I’m a bit tired if you couldn’t tell. And my friends, I hope you aren’t. I hope you have a wealth of sleep-saturated nights and lazy-day mornings. I hope that your first “thing to do” isn’t until eleven o’clock. I hope your laundry is somehow magically done without your having done it, and the dishes put themselves away. I hope that when you get up you find that you still have two more hours to rest. And when your day ends, I hope there is nothing on your to do list but a checked-off load of accomplishments. I wish this reality for you … because at this point in my life … that is a fantasy.

My sweet husband (aka: the cute roommate I have that I think might have a crush on me sometimes when our eyes happen to meet as we pass each other every other day) fell asleep putting my daughter to bed. There she was wide awake as daddy breathed just a little too evenly beside her. I left him there because jealousy is a sin and I’m trying to be virtuous … that and if he stayed, I’d get to workout without interruption.

It is late, and tomorrow is dangerously close to today. I need to get to sleep myself but then, this whole circus will start up again so first I had to reach my typing fingers out into the world to assure myself I am not alone. Right? Are you with me exhausted friends? If so, carry on weary soldiers. If not … God bless you and keep you where you are.

Off to bed, but then someone has to turn out the light, but first I need to go wake him up to do it!

Dreaming of longer days,

Elle

 

 

10.9.18 Picturesque Song

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Every once in awhile, when I quiet my busy long enough to feel – life finds another way to bring me back. Sometimes it’s in the unexpected shift in the clouds that reveals an iridescent promise. Sometimes it’s the smile you didn’t see coming from the person who never does. And sometimes, it’s the words you didn’t know you needed to hear until you heard them.  Lately there’s a song that I’ve been loving called “Testify” by the band Needtobreathe. Although all of the lyrics speak to me, there is one line … isn’t there always … that draws me in and holds me.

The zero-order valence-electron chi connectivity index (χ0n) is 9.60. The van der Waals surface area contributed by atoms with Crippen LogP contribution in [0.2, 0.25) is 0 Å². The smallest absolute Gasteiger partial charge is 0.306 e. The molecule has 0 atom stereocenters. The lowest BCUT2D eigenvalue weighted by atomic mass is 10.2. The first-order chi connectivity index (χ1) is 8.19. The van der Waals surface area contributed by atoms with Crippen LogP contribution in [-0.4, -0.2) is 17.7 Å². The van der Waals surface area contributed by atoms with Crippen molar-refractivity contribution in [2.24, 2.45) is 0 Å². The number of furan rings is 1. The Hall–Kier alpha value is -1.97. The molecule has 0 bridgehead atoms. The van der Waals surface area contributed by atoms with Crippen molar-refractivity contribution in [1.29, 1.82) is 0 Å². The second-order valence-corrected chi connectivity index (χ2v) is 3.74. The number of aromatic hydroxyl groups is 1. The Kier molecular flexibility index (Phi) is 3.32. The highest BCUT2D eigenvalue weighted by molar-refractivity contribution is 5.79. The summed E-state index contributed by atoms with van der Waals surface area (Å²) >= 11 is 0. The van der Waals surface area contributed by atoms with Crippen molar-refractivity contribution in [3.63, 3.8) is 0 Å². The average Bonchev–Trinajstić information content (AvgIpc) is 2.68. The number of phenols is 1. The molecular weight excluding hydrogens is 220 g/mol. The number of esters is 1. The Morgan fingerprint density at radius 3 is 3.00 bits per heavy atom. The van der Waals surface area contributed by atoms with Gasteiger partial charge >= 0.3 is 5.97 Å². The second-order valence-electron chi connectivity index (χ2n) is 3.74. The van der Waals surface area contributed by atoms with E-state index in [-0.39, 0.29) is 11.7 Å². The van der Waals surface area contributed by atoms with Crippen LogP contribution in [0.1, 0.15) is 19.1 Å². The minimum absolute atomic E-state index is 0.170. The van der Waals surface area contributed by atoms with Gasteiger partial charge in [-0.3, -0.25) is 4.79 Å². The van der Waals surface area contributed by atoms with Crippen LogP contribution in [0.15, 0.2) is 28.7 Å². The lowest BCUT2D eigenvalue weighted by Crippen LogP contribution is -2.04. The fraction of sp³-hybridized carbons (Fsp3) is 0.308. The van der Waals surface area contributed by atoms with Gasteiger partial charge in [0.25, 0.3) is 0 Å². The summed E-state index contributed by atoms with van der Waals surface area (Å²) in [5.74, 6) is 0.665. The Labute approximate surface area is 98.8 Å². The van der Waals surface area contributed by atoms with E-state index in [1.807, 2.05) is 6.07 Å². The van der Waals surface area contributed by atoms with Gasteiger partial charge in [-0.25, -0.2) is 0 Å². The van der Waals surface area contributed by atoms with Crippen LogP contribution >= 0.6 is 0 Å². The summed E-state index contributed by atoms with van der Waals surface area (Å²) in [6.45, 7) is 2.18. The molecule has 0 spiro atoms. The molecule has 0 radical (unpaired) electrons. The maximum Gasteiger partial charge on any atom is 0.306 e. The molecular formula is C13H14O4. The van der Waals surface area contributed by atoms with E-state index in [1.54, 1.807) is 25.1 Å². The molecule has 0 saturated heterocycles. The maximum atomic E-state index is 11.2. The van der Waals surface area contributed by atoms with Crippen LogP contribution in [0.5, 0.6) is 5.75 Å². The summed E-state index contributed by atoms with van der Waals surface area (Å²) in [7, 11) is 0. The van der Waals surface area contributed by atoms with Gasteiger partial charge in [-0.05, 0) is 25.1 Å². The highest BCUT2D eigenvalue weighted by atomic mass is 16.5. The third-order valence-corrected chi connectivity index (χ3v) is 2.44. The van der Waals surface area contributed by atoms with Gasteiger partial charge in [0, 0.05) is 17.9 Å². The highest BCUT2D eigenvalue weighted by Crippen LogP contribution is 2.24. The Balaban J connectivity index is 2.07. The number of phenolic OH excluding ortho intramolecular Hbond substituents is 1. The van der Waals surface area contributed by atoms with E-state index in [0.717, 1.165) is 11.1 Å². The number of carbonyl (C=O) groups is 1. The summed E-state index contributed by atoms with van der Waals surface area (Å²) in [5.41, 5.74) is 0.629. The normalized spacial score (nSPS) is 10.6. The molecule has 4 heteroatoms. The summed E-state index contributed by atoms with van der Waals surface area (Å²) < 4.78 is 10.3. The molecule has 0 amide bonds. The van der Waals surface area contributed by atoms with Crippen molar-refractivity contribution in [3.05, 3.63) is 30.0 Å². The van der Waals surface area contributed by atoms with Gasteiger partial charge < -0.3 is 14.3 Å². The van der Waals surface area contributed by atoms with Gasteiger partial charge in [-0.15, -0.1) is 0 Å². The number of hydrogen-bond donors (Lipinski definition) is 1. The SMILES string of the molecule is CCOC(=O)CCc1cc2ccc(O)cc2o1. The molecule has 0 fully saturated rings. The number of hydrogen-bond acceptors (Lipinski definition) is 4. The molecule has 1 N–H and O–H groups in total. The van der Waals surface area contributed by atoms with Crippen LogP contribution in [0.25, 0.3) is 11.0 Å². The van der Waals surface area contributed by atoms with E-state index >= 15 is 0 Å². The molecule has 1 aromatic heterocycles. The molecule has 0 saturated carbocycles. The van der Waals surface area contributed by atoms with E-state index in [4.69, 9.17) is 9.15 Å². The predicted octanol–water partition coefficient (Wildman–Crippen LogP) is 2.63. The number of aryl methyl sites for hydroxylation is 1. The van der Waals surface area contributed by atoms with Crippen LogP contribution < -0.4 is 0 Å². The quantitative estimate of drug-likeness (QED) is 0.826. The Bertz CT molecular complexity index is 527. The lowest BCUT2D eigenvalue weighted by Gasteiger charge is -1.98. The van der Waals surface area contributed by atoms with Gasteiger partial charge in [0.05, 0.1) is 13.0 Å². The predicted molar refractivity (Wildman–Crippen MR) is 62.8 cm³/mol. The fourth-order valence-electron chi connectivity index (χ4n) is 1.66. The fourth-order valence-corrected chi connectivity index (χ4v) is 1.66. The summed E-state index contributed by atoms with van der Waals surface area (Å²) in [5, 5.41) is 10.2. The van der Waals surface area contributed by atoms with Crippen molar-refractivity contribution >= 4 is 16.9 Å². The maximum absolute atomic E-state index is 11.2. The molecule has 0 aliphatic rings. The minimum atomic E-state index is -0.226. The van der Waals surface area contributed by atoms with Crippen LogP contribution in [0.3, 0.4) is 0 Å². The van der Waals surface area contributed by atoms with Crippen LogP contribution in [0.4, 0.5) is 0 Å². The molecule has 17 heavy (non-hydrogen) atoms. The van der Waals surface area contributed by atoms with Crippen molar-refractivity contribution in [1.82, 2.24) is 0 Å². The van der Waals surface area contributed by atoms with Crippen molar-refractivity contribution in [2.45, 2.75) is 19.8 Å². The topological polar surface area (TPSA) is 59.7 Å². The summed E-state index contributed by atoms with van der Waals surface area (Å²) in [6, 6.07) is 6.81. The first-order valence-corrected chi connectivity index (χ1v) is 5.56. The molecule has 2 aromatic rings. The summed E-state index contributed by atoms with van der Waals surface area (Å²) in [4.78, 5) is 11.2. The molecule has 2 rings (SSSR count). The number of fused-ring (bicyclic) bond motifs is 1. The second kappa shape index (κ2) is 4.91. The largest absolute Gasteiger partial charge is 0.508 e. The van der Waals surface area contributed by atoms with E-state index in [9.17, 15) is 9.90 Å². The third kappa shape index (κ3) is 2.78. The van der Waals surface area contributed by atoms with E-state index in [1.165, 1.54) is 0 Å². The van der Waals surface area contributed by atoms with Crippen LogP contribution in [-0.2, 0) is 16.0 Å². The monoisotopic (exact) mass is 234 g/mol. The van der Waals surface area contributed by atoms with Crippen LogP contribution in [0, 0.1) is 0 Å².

“Mist on the mountain, rising from the ground – there’s no denying beauty makes a sound.” 

Doesn’t it just make you breathe slower? Close your eyes? And hear it?

What does beauty sound like to you?

I’m not sure I ever thought about it before, but now that I have, I often find myself wondering at what beauty sounds like, and little by little, my list grows.

Beauty sounds like the recession of a wave, pulling back the might of a swell.

Beauty sounds like the contented breathing of love sleeping evenly beside you.

Beauty sounds like the rustle of leaves … the hint of change swirling underfoot.

Beauty sounds like the quiet voice urging you one more time, to carry on.

Beauty sounds like a chance.

Beauty sounds like a choice.

Beauty sounds like a prayer, offered up without anything but remaining hope.

 

What do you hear? I’d love to know what beauty sounds like to you dear ones. Let’s make our own picturesque song.

Elle